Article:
Tuesday, November 16, 2010

A day with Chiquita Smith

An Activist for Nursing Home Seniors

GAA interns Nuri Han and Scott Kelly had the pleasure of speaking with a GAA supporter, Chiquita Smith. This Brooklyn activist defends the rights of nursing home residents. Every month Chiquita makes personal visits to several of the 26 nursing homes in her borough. After talking with any residents she knows and getting a sense of the place, she calls the Board of Health or the nursing home director to make sure her concerns about residents’ care are heard. This inspiring work is made even more impressive by the fact that Chiquita is 87 and blind.

“It’s personal”

Over the years Chiquita became interested in elder rights through visits to her family members and friends in nursing homes. “It is personal,” she says about her decision to check up on possible abuses by these institutions that housed her friends and family. Of a more general concern is what she calls the “shifting of seniors”—the trend to move seniors from their apartment or house to an institution, such as a nursing home. She wonders whether older persons living in nursing homes feel comfortable in such unfamiliar surroundings and whether they face abuse or neglect in the institutions.

Chiquita makes it a point to visit a nursing home if one of her friends or relatives has recently moved there. She’s even visited nursing homes as distant as Washington, DC, or Philadelphia.

“Are these people being treated like human beings?”

Whenever Chiquita visits a nursing home, one major question guides her; “Are these people treated like human beings?” To assure that they are, she first engages the residents, asking whether they are properly dressed, not wearing mismatched or dirty clothes. She touches the residents’ hands and talks with them. They always smile at her. They all have stories to tell and they enjoy speaking with other people. She also asks if weekly schedules for the dining hall and for recreational activities are posted. Some nursing homes might only let their residents go outside on rare occasions, left instead sitting and idle inside—a lonely, monotonous existence. Some nursing homes even allow outside businesses, such as a “dollar store,” to come in to offer a selection of items for the residents to buy.

Chiquita checks possible institutional abuses by the nursing home. She said that some nursing home residents with larger pensions are taken advantage of by family and nursing home administrators. Recently, she has focused on how the nursing home may ignore residents’ right to vote in elections. She asks whether they had easy access to a ballot; almost none did. Chiquita believes no one is too old to vote. She contends that the nursing home must facilitate the voting process for its residents. She also tries to talk with the nurses and, if possible, the administrators to make sure they know someone is watching. If the situation is bad, she will call the Board of Health, or make another surprise visit to check up. At her local church she shares her observations with her senior group called “The Golden Circle.” It’s essential for her to share her findings with as many people, through as many channels, as possible.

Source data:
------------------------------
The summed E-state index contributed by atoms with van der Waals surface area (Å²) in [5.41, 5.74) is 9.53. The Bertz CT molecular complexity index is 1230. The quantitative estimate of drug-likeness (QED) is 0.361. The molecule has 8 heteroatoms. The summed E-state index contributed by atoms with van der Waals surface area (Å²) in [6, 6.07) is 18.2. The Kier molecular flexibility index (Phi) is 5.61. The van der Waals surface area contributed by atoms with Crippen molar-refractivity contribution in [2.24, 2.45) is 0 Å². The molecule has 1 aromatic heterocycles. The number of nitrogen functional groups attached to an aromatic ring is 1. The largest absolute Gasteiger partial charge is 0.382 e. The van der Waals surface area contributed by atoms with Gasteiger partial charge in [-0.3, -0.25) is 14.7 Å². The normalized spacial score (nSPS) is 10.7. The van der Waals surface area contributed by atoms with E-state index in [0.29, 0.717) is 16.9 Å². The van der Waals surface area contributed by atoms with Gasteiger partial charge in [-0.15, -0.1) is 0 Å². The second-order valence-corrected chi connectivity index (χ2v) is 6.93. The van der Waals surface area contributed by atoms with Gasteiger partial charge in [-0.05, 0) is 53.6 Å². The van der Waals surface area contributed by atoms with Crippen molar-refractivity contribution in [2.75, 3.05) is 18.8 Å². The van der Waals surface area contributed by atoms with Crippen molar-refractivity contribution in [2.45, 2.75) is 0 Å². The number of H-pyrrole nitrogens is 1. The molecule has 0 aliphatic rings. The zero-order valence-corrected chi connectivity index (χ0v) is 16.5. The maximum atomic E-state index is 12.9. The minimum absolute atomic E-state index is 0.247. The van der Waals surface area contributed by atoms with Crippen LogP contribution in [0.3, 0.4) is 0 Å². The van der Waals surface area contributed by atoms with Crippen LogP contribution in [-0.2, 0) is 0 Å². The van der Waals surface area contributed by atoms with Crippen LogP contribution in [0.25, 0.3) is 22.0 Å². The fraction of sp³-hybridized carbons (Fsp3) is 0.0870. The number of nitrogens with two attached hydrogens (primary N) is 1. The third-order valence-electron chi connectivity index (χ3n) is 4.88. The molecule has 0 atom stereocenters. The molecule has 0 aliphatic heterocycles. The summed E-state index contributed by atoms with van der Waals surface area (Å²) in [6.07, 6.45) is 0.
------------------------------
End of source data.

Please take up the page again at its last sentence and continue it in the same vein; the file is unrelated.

“Day of Visitation”

Chiquita wants everyone to know that even a little gesture, like a card or phone call, makes a difference for the residents, who may rarely hear from family or friends. She proposes a “Day of Visitation” for those who are interested in these issues. Simply go visit the residents, talk with them, and touch their hands—you’ll be surprised by how appreciative the residents will be! She advises visitors to send cards to the residents after you visit!

On the institutional level, she hopes every nursing home will create a specific “Friends and Family Day” to encourage monthly visits. She suggests people contact their elected officials so he or she will understand the process and politics better. Too often these officials are unaware of the situation at nursing homes.

“Go and visit!”

If you’re interested in learning more about nursing homes, Chiquita suggests calling the Board of Health to get the official list of nursing homes. Then, go visit! Ask for literature on the place and about its policies. Ask questions about how it works, talk with the residents. What are they doing? Where are they? How do they look? It’s not so much a matter of asking the right questions; it’s about letting the administration know that someone is watching so they become more aware and alert to these issues. And, of course, it’s about providing companionship to those who are often neglected. Lastly, Chiquita suggests publicizing what people observe or learn, through Global Action on Aging, your religious institution or any other means you may have.

Inform yourself, engage yourself! Be active like Chiquita! She has been at it for years now and has no plan to stop!